Sharing everything can be fun – for a previous birthday the club produced a single cake with white chocolate on one side and dark chocolate on the other – but, as Ben explains, the assumption that Tom’s rise to prominence has galvanised him even more is not entirely correct. “His success is his success and that’s great. I’m very happy for him but beating Tom is not my only motivation. I have my own goals that drive me. We definitely have that competitive edge but injury gives you a new perspective. Mentally I’m in such a more robust place than I was four or five years ago; had I been capped I don’t think I’d have benefited as much. All this has given me more motivation and drive and the grit and determination to keep on going.”
Also humming away in the background is Sale’s collective desire to become the super northern force they were back in the days of Jason Robinson, Charlie Hodgson et al. Sanderson, who took over in January, may preside over a substantial South African contingent – including his “magical unicorn” Faf de Klerk – but seeing how desperate his born-again squad are to win the title has brought out his inner northerner. “I am surprised at how emotional I am about it to be honest. I thought I was cool but I guess being northern that has pulled on my heartstrings.”
Curry also reports a different vibe from the less touchy-feely Steve Diamond regime. “It’s like when you’re building a house. You have all the bricks but you can’t just stack them on top of each other. There needs to be some cement. Nothing has really changed personnel-wise but what has changed is the intangible stuff. There’s a feeling of brotherhood: you can’t quite put your finger on it but you know something’s there. A sense of belonging. There are no stats to it but everyone’s loving it. You’ll see that this weekend … we will go to the ends of the earth for each other at the moment.”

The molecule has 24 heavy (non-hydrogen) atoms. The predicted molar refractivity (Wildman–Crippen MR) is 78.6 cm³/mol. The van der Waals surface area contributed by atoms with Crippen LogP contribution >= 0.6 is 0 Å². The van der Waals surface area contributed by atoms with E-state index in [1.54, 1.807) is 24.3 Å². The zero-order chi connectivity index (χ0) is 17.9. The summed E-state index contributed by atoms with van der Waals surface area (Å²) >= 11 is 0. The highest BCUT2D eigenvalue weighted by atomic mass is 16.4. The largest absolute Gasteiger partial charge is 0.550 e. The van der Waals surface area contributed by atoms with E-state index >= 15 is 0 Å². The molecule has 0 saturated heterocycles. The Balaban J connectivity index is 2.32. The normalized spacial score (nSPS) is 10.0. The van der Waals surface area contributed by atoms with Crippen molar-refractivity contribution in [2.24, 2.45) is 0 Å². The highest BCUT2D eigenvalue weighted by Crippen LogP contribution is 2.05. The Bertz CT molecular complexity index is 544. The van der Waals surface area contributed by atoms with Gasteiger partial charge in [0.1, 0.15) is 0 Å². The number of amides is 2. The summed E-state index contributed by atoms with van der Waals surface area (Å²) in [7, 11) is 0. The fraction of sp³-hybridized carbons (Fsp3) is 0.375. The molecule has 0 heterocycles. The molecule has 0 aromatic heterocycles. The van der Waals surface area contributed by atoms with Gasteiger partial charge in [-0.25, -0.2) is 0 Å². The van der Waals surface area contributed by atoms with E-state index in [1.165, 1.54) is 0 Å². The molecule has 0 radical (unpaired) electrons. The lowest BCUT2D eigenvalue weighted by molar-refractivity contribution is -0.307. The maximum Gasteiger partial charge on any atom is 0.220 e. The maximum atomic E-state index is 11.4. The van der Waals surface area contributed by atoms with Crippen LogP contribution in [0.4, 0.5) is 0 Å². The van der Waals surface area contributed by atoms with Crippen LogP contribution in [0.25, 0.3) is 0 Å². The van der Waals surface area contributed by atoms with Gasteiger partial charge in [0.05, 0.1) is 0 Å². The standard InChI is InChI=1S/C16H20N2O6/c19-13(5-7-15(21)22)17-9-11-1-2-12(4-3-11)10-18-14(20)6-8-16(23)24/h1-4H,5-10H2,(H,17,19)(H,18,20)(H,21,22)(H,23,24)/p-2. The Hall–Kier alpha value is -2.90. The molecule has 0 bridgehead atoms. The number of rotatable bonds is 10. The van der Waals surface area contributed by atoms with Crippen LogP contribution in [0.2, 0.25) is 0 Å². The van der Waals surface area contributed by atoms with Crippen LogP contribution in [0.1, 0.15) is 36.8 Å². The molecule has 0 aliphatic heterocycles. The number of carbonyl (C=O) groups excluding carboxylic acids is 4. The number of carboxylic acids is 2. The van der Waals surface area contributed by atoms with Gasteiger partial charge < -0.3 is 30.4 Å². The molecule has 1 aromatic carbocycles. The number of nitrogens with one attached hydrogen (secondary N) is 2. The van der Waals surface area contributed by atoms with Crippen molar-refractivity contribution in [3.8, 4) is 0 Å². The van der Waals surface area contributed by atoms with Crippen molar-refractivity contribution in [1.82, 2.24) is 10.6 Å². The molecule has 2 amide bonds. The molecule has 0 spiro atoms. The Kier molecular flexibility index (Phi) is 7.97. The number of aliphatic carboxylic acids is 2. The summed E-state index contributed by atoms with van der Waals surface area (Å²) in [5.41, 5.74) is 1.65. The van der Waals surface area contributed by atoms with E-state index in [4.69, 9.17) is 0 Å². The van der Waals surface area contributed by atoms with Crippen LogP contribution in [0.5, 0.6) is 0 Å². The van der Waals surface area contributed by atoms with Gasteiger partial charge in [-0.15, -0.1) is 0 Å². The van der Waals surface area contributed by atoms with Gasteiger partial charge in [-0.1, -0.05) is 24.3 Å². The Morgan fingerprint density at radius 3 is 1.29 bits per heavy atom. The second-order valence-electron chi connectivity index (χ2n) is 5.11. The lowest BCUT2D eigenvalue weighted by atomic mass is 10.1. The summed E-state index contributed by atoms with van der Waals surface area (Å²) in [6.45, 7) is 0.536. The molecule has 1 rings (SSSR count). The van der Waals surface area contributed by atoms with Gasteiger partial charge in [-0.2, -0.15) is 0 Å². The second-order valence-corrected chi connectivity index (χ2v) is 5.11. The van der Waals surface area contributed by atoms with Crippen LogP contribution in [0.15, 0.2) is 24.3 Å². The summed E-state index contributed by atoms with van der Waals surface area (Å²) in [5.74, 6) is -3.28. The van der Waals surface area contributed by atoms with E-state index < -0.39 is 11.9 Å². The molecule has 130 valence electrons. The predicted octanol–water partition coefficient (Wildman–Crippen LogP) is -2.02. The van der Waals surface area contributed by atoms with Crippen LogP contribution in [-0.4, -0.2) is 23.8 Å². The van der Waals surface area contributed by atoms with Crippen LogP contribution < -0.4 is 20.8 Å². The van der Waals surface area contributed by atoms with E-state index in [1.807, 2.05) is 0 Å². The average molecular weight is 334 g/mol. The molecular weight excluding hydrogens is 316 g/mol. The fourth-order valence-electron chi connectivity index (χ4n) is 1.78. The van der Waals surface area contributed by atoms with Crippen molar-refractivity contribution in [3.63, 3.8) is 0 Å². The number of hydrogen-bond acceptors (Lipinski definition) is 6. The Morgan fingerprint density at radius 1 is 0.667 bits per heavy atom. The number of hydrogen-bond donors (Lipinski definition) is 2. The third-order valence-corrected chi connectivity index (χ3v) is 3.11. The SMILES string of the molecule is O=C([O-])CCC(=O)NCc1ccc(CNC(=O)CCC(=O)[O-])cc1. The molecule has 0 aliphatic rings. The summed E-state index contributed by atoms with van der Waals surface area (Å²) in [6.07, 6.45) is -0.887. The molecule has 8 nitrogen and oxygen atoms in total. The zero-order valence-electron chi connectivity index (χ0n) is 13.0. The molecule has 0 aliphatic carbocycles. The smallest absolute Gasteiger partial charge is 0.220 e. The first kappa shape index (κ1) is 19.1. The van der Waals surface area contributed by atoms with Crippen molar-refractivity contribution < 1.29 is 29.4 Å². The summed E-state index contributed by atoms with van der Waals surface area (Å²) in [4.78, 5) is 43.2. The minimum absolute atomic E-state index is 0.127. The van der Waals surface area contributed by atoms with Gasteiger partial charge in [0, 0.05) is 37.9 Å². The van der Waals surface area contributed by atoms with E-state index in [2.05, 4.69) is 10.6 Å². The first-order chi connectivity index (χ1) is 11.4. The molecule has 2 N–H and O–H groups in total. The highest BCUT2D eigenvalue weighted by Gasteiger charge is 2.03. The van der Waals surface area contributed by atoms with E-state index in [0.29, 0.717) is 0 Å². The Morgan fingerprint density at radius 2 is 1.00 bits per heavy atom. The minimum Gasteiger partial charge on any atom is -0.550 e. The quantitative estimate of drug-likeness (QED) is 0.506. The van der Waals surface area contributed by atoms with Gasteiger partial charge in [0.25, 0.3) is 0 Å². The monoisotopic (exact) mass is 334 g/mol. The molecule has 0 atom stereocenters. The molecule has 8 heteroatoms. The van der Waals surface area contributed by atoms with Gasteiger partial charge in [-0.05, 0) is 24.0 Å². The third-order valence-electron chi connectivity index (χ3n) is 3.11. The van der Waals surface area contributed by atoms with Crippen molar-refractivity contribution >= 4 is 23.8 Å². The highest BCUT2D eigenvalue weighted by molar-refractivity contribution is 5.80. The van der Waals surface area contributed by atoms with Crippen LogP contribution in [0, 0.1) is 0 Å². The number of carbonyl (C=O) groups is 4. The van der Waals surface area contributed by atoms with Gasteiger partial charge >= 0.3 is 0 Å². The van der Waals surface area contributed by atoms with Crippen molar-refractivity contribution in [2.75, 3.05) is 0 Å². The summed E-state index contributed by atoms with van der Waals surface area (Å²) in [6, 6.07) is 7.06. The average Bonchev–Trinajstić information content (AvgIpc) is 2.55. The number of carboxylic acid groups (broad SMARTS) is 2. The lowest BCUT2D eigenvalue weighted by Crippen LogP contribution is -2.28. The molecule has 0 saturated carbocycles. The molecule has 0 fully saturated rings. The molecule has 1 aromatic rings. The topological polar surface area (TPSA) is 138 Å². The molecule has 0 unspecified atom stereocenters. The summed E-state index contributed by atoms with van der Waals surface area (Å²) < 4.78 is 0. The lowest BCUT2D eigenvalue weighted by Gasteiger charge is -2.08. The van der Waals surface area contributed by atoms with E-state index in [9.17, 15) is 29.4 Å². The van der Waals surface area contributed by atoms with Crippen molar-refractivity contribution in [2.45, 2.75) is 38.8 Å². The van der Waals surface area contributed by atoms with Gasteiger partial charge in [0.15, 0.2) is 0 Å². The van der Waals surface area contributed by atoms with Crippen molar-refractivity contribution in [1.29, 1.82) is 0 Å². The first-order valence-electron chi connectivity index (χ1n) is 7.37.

Which is another reason, with either Bristol or Harlequins awaiting the winners, why Curry predicts a Sandy Park contest every bit as tight as last Saturday’s 20-19 thriller. In that event he sympathises with anyone sitting close to his father, David, a headteacher by day but a famously unrelaxed spectator. “He’s very emotionally involved in games. I find it hard watching with him … he gets so into it, I have to tell him to chill out.”
No one at Sale needs reminding, however, just how much semi-final victory in Devon would mean. “It would be a massive deal to win,” says Curry, acutely aware as a local Cheshire lad how much of a lift it would give to rugby union in the north-west.
Not finishing Exeter off last week also remains a source of motivation. “From what I hear – and I know this because my wife went down as one of about four or five Sale supporters – some of their injured players in their pre-match corporate were saying they were going to beat us by 30 points,” says Sanderson, tartly. “That’s what they believed. We knew we could go down there and get a win. Knowledge is power, isn’t it?” Neither side will be settling for second best, not least the Curry twins.